ABOUT THE AUTHOR: Joseph Perry writes for the film websites Gruesome Magazine, The Scariest Things, Horror Fuel and Diabolique Magazine; for the film magazines Phantom of the Movies’ VideoScope and Drive-In Asylum; and for the pop culture websites When It Was Cool and Uphill Both Ways. He is also one of the hosts of When It Was Cool’s exclusive Uphill Both Ways podcast and can occasionally be heard as a cohost on Gruesome Magazine’s Decades of Horror: The Classic Era podcast.
Some films are difficult to write spoiler-free reviews about, and then there is writer/director Michel Franco’s French/Mexican/Swedish coproduction Sundown, a genre-defying work that goes beyond being a textbook example of that and takes the concept to a whole ‘nother plane. If films that leave you with many questions to ponder long after the ending credits roll are your style — and they almost always are for yours truly — then Sundown is absolutely worth your time.
As the film opens, we meet the Bennetts: Neil (Tim Roth), Alice (Charlotte Gainsbourg), and older teens or young adults (their ages are never mentioned, one of the many puzzle pieces that Franco leaves for viewers to ponder) Colin (Samuel Bottomley) and Alexa (Albertine Kotting McMillan) as they lounge around poolside at a luxury resort in a beach locale disclosed later in the film. Alice falls apart emotionally when she receives a phone call that her mother has died, and as the four family members rush to the airport, Neil can’t find his passport, and the youngsters lead a distraught Alice to the plane as Neil promises to catch the next flight.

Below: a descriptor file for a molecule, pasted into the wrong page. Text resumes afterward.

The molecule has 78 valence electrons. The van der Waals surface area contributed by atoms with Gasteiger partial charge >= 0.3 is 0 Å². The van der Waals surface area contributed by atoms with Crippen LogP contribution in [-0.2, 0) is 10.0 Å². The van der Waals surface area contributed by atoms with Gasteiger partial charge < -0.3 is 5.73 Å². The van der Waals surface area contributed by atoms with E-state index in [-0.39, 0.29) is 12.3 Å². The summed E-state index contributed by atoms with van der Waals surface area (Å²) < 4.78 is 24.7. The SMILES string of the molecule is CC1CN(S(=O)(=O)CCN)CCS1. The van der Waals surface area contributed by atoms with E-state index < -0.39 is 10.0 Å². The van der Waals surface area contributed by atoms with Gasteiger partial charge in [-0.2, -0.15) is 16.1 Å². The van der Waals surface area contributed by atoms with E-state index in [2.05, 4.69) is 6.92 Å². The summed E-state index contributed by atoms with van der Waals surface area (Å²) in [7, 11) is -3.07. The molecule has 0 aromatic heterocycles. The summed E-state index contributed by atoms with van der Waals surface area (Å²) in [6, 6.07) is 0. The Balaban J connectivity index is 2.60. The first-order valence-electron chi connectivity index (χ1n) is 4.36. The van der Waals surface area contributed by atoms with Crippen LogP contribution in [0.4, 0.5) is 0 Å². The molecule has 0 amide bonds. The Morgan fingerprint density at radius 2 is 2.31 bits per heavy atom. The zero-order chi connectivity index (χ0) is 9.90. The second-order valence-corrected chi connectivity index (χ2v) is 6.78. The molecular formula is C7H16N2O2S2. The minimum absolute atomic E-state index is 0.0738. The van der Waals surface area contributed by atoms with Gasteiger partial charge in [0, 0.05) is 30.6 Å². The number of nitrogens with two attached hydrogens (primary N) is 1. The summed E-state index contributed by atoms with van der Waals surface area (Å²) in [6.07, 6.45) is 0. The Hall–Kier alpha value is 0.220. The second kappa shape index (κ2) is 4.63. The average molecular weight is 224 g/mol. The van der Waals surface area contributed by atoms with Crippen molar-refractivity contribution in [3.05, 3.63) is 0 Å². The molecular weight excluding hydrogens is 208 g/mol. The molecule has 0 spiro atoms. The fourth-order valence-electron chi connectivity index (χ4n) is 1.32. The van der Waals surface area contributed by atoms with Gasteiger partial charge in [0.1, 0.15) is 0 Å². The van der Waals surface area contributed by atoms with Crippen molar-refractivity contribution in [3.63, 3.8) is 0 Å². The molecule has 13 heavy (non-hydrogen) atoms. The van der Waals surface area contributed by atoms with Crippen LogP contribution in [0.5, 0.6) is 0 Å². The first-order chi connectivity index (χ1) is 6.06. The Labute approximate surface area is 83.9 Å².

I’ll let you know that Neil doesn’t make good on his promise, and leave the plot description at that. Sundown is a slow burn, focused mainly on Neil and his behavior after he parts with the other family members. Although the premise might not sound exciting from my description, it works magnificently as Roth puts on an absolute acting clinic as a low-key man who is an utter mystery. Franco sprinkles bread crumbs here and there and then sends the proceedings in wholly unexpected directions. One of the first major reveals of the film happens in an understated “Did I hear that correctly?!?” manner, and from there, sudden shocking jolts and subtle divulgences occur, adding to the enigmatic ongoings as clarifications usually only lead to more mystifying situations.
Franco has constructed a remarkable head-scratcher that demands constant attention. He is aided by a splendid cast, which also includes Iazua Larios as local shopkeeper Berenice and Henry Goodman as family attorney Richard. Sundown also boasts gorgeous cinematography by Yves Cape that captures both the beauty and dark side of its setting (again, revealing it here would be a spoiler). Franco and his film ask a lot of its viewers, but if you give yourself over to its decidedly unhurried telling, you may find that it makes a case for being one of the year’s best cinematic offerings.
Sundown screens as part of the 19th Calgary Underground Film Festival, which takes place April 21–May 1, 2022 both at Calgary’s Globe Cinema and streaming on demand online. For more information, visit https://www.calgaryundergroundfilm.org/.